When people are time poor, the pressure is high and they have been sold new process as the way to succeed, their appetite to experiment is much lower. This is why thinking big but starting small is key, and showing people how the method works and could a better approach. The breakthrough comes by working learning and unlearning together. Review your existing initiative dashboards, notice if the measure all output or outcome based. Try to identify and introduce one new outcome based measure on your dashboard that you can use as a pilot for a new way of work—then scale from there.


What if the metric is lagging indicator?


When people start to embrace outcome-based methods they often use metics such as revenue, profitability and customer satisfaction as a measure of success—but these are all lagging indicators. 


Businesses and teams need to think about how to also create leading indicators as the outcomes they are aiming for, and behavior they know mean the customers is on the path of success.


For example, at Netflix increasing revenue through customer retention of the service is a key outcome for the business. But if you’re working there waiting each month for customer retention results, and even colerating your work to such a top line metric as customer retention is challenging. That’s why creating leading indicators for the outcomes you aiming for is important and more actionable for the team. Therefore, if you’re working on the Search team at Netflix, and know retention is important you can ask a question such as, “what customer behavior in search would be a leading indicator for retention?” Maybe you’ll say the lead time from searching to starting a movie. You can then model and measure how quickly people can search for, discover and starting movie via your search functionality and see if that impact lagging indicators like retention rate of those customers.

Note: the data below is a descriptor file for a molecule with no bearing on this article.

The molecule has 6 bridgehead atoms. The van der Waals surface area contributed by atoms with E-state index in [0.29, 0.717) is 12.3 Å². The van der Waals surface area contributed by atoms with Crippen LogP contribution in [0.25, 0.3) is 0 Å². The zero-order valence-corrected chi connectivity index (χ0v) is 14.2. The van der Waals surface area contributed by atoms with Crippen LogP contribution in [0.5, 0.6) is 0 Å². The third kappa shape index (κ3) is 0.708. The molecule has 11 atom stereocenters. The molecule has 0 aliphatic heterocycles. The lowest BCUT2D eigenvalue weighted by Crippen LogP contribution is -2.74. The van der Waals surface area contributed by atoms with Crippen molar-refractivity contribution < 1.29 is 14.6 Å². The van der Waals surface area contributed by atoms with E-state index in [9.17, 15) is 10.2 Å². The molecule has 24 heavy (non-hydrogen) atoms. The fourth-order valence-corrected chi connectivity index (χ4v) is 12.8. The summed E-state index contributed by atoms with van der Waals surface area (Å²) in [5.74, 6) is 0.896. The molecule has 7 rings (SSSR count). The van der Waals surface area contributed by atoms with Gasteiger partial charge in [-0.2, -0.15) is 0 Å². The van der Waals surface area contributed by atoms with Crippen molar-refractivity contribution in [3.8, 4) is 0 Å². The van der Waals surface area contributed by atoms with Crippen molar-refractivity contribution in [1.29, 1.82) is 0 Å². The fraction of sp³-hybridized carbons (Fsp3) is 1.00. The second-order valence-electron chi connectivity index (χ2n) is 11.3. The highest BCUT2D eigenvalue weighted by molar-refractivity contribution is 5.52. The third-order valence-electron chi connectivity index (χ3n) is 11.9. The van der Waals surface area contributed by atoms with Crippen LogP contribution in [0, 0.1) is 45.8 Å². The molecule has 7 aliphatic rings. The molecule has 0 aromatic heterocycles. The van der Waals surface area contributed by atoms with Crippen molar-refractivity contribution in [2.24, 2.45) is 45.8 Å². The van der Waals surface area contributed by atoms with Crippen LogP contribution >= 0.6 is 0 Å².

This takes work and skill but ideally you would look at a mix of leading and lagging indicators— need to be thoughtful and have checks and balances. But getting started is the first step, so start small and learn fast when works for your context. 



What other behaviours can stand in the way of teams focusing on outcomes?


Leaders struggling to devolve decision making – or on the flip side, teams being afraid to make decisions. 


The incentives in place in a business make a huge difference too – leaders can say that  the team should experiment, try out their ideas to succeed and work together toward outcomes but if leadership behavior shift when bonus are on the list, or paid individually on completion of projects on time, budget and scope this is totally mixed messages.


For me, the trick is to find  the cadence for your context; how do we get into the rhythm of making smaller more frequent bets and outcomes with leading indicators rather than creating big upfront plans with the output predicted in terms of time, budget and scope ? Every company has different requirements for different levels of fidelity of plans and some of this will also vary by stakeholder. 


Figure out how best your teams can keep stakeholders updated with the bets that they have made and whether this has moved the dial on the outcome metric you’ve agreed together matter. This is a very different way of working than planning everything out at the beginning of the year but the benfits you can realize in terms of organizational culture, productivity and effectiveness once you learn can be extraordinary. 


J3T: We hear a lot about psychological safety – how important is this?